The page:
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J Org Chem. 2000 Mar 10;65(5):1376-89.

Flash vacuum pyrolysis of methoxy-substituted lignin model compounds.

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  • 1Chemical and Analytical Sciences Division, Oak Ridge National Laboratory, P.O. Box 2008, Oak Ridge, Tennessee 37831-6197, USA.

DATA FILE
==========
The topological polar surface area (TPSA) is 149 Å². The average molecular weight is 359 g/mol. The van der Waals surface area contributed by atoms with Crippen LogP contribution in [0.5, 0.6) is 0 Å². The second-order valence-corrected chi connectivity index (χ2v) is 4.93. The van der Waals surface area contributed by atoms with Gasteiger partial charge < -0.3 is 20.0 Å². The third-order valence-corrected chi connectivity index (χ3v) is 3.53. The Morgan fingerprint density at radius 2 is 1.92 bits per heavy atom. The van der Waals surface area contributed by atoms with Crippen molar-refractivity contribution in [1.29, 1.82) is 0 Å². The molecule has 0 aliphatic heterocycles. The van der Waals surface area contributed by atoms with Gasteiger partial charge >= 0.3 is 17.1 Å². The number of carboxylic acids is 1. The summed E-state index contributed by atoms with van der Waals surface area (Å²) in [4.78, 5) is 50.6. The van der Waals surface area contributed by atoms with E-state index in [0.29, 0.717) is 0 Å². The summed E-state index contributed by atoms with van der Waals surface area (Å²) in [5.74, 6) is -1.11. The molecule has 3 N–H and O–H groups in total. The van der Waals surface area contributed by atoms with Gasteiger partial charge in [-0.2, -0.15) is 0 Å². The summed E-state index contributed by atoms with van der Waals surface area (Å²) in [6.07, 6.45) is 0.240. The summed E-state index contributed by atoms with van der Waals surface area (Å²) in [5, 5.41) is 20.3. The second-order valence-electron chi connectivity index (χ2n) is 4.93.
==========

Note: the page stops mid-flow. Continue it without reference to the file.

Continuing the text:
The flash vacuum pyrolysis (FVP) of methoxy-substituted beta-O-4 lignin model compounds has been studied at 500 degrees C to provide mechanistic insight into the primary reaction pathways that occur under conditions of fast pyrolysis. FVP of PhCH(2)CH(2)OPh (PPE), a model of the dominant beta-O-4 linkage in lignin, proceeds by C-O and C-C cleavage, in a 37:1 ratio, to produce styrene plus phenol as the dominant products and minor amounts of toluene, bibenzyl, and benzaldehyde. From the deuterium isotope effect in the FVP of PhCD(2)CH(2)OPh, it was shown that C-O cleavage occurs by homolysis and by 1,2-elimination in a ratio of 1.4:1, respectively. Methoxy substituents enhance the homolysis of the beta-O-4 linkage, relative to PPE, in o-CH(3)O-C(6)H(4)OCH(2)CH(2)Ph (o-CH(3)O-PPE) and (o-CH(3)O)(2)-C(6)H(3)OCH(2)CH(2)Ph ((o-CH(3)O)(2)-PPE) by a factor of 7.4 and 21, respectively. The methoxy-substituted phenoxy radicals undergo a complex series of reactions, which are dominated by 1,5-, 1,6-, and 1,4-intramolecular hydrogen abstraction, rearrangement, and beta-scission reactions. In the FVP of o-CH(3)O-PPE, the dominant product, salicylaldehyde, forms from the methoxyphenoxy radical by a 1,5-hydrogen shift to form 2-hydroxyphenoxymethyl radical, 1,2-phenyl shift, and beta-scission of a hydrogen atom. The 2-hydroxyphenoxymethyl radical can also cleave to form formaldehyde and phenol in which the ratio of 1, 2-phenyl shift to beta-scission is ca. 4:1. In the FVP of o-CH(3)O-PPE and (o-CH(3)O)(2)-PPE, products (ca. 20 mol %) are also formed by C-O homolysis of the methoxy group. The resulting phenoxy radicals undergo 1,5- and 1,6-hydrogen shifts in a ratio of ca. 2:1 to the aliphatic or benzylic carbon, respectively, of the phenethyl chain. In the FVP of (o-CH(3)O)(2)-PPE, o-cresol was the dominant product. It was formed by decomposition of 2-hydroxy-3-hydroxymethylbenzaldehyde and 2-hydroxybenzyl alcohol, which are formed from a complex series of reactions from the 2, 6-dimethoxyphenoxy radical. The key step in this reaction sequence was the rapid 1,5-hydrogen shift from 2-hydroxy-3-methoxybenzyloxy radical to 2-hydroxymethyl-6-methoxyphenoxy radical before beta-scission of a hydrogen atom to give the substituted benzaldehyde. The 2-hydroxybenzyl alcohols rapidly decompose under the reaction conditions to o-benzoquinone methide and pick up hydrogen from the reactor walls to form o-cresol.

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